3. Possession of a deadly weapon during the commission of the robbery.
  4. The accused participated in commission of the robbery.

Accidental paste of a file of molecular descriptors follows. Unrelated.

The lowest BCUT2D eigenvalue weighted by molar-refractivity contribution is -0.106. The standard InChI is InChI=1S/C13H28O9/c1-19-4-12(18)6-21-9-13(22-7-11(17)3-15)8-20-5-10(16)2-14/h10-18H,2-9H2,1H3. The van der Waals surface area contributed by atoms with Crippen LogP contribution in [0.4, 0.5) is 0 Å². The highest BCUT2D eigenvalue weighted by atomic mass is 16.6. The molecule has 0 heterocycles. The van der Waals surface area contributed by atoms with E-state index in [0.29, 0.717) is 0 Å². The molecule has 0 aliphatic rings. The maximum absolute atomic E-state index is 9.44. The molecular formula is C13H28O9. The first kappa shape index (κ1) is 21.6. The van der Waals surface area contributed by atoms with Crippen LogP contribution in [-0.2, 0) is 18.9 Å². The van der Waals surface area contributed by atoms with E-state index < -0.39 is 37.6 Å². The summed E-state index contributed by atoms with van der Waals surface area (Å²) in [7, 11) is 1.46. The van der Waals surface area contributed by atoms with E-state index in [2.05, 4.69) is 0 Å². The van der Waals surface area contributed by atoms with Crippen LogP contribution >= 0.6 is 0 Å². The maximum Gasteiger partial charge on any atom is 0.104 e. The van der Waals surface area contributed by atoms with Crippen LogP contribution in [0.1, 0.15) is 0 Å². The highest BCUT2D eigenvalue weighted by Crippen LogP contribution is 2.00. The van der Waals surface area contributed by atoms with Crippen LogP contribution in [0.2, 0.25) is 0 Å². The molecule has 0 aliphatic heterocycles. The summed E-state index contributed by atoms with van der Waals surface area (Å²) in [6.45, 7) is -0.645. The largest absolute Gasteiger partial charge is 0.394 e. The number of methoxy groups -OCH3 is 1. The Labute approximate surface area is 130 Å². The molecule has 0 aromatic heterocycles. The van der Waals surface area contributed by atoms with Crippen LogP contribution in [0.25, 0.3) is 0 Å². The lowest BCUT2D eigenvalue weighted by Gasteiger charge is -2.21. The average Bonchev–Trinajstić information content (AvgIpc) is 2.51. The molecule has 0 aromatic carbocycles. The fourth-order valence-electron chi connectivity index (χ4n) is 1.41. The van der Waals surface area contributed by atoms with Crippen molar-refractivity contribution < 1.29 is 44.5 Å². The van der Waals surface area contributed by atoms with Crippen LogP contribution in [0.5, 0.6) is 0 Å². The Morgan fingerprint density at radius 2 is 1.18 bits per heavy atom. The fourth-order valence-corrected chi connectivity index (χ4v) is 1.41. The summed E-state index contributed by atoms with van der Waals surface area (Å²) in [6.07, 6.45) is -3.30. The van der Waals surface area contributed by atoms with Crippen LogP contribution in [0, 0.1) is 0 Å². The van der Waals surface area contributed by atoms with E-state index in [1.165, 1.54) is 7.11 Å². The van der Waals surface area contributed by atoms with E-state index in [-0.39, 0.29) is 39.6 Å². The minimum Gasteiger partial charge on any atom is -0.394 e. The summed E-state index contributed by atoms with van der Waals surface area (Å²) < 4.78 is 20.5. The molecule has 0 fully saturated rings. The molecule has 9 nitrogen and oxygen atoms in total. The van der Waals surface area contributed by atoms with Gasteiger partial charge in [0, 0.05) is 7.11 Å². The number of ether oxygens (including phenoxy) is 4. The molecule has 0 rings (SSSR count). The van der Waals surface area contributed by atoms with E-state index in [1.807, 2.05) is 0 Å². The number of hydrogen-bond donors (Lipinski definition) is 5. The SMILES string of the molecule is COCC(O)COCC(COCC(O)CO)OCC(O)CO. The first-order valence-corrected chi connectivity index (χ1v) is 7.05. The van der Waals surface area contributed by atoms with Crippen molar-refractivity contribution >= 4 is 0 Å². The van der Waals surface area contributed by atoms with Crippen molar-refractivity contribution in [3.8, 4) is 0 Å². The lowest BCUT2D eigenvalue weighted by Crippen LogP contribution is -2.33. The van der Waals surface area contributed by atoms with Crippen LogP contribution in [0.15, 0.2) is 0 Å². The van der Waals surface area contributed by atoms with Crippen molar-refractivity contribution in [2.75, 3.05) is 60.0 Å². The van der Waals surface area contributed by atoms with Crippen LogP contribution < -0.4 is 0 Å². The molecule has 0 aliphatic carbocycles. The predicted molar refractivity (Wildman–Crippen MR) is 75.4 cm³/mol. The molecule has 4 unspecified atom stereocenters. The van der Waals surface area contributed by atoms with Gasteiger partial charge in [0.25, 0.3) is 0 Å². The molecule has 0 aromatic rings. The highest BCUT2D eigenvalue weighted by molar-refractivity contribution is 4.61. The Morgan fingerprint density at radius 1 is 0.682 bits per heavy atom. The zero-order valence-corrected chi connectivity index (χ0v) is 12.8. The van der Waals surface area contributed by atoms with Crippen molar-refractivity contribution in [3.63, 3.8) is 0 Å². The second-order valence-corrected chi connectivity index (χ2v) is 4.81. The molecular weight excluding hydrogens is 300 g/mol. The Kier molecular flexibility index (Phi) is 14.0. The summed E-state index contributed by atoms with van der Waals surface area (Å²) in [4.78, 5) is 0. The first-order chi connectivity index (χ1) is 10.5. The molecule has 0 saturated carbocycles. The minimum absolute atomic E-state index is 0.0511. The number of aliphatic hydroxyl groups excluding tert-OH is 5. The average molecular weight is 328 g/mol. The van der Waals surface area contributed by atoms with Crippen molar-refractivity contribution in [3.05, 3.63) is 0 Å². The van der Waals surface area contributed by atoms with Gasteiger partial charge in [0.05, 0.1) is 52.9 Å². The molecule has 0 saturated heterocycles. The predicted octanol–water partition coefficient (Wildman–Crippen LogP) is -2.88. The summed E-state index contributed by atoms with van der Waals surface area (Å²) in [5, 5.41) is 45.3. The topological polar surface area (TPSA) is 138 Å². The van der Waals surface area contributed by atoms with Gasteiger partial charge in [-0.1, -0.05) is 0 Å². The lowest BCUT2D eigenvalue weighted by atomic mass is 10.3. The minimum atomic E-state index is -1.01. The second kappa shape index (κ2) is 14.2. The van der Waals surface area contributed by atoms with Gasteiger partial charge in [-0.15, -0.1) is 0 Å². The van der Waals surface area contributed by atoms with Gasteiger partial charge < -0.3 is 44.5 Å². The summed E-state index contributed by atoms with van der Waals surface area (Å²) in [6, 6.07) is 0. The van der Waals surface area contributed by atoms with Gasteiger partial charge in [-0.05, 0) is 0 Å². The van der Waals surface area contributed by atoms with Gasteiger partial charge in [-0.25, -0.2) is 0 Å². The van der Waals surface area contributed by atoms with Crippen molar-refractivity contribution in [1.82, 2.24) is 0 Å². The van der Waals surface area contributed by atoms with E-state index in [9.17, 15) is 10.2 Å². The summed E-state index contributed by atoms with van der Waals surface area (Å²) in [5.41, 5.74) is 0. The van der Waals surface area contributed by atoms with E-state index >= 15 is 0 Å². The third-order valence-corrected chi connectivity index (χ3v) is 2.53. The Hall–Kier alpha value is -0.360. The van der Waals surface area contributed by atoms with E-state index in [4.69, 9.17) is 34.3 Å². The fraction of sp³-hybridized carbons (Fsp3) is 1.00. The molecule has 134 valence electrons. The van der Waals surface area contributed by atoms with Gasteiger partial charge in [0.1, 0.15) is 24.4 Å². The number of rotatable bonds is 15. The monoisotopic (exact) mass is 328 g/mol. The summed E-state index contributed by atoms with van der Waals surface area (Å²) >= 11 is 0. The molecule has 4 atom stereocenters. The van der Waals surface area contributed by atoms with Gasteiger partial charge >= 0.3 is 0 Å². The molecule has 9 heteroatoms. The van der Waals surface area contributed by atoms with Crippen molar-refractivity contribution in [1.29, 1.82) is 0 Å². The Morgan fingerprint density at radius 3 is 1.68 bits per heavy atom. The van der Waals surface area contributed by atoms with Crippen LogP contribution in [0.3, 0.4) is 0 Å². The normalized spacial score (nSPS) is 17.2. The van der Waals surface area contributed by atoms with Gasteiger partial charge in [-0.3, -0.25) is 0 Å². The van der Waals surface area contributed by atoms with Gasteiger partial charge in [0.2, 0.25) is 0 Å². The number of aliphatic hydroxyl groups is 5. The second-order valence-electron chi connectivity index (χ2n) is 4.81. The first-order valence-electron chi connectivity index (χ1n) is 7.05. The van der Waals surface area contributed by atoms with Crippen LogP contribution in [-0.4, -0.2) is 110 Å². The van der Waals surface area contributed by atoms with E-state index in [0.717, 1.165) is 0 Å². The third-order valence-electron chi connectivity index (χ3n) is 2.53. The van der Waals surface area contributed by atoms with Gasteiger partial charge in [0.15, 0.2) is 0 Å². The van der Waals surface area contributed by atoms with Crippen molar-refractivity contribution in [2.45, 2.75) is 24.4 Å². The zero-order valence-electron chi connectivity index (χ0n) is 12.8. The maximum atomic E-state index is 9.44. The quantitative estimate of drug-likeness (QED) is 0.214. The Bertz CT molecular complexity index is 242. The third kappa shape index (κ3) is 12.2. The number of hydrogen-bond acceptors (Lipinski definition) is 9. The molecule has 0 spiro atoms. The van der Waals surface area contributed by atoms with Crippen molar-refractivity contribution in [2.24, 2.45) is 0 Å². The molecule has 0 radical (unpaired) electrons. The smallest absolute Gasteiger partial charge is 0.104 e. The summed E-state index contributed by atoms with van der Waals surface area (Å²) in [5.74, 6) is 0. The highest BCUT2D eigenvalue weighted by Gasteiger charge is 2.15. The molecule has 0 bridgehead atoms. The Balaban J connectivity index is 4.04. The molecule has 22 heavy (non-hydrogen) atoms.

Regarding the first two counts, the fact of death may be proved by production of a post mortem report or evidence of witnesses who state that they knew the deceased and attended the burial or saw the dead body. Here two post mortem reports were admitted during the preliminary hearing. Both reports were prepared by P.W.1 Dr. Innocent Semanda of Adjumani Hospital on 8th February, 2017. Exhibit P. Ex. 1A in respect of Amandu Neckion indicates that the body was of a male of the apparent age of 30 years. Exhibit P. Ex. 1B in respect of Igama Dominic indicates that it was identified to him by Maiku Thomas. P.W.3 Maiku Thomas testified that on 8th February, 2017 at 7.00 am upon receiving the information that Dominic had been killed, he went to the scene at the fuel station where he saw two dead bodies, one of which was that of his son who was a security guard at the fuel station. Since this evidence has not been contoverted by cross-examination, I find that the prosecution has led sufficient evidence capable of supporting a finding that both Amandu Neckion and Igama Dominic are dead if all the accused opted to remain silent in their defence.